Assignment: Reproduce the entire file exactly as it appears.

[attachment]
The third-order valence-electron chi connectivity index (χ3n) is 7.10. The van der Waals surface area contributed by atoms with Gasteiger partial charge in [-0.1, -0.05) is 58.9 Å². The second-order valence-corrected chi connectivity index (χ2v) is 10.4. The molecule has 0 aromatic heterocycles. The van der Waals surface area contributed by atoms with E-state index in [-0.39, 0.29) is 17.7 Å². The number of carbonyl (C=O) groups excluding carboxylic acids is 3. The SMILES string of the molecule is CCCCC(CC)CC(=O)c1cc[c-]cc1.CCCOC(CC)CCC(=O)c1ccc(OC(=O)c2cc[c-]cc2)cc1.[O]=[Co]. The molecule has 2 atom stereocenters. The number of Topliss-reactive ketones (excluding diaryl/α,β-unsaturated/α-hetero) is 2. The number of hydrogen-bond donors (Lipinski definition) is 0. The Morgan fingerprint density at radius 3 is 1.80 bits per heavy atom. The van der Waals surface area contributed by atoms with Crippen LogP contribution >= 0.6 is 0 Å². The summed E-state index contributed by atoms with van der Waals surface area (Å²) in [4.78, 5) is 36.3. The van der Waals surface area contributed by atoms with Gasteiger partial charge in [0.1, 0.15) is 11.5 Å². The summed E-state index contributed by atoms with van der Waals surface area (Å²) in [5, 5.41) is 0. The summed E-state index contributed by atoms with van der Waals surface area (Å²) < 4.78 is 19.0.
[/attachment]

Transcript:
The third-order valence-electron chi connectivity index (χ3n) is 7.10. The van der Waals surface area contributed by atoms with Gasteiger partial charge in [-0.1, -0.05) is 58.9 Å². The second-order valence-corrected chi connectivity index (χ2v) is 10.4. The molecule has 0 aromatic heterocycles. The van der Waals surface area contributed by atoms with E-state index in [-0.39, 0.29) is 17.7 Å². The number of carbonyl (C=O) groups excluding carboxylic acids is 3. The SMILES string of the molecule is CCCCC(CC)CC(=O)c1cc[c-]cc1.CCCOC(CC)CCC(=O)c1ccc(OC(=O)c2cc[c-]cc2)cc1.[O]=[Co]. The molecule has 2 atom stereocenters. The number of Topliss-reactive ketones (excluding diaryl/α,β-unsaturated/α-hetero) is 2. The number of hydrogen-bond donors (Lipinski definition) is 0. The Morgan fingerprint density at radius 3 is 1.80 bits per heavy atom. The van der Waals surface area contributed by atoms with Crippen LogP contribution >= 0.6 is 0 Å². The summed E-state index contributed by atoms with van der Waals surface area (Å²) in [4.78, 5) is 36.3. The van der Waals surface area contributed by atoms with Gasteiger partial charge in [0.1, 0.15) is 11.5 Å². The summed E-state index contributed by atoms with van der Waals surface area (Å²) in [5, 5.41) is 0. The summed E-state index contributed by atoms with van der Waals surface area (Å²) < 4.78 is 19.0.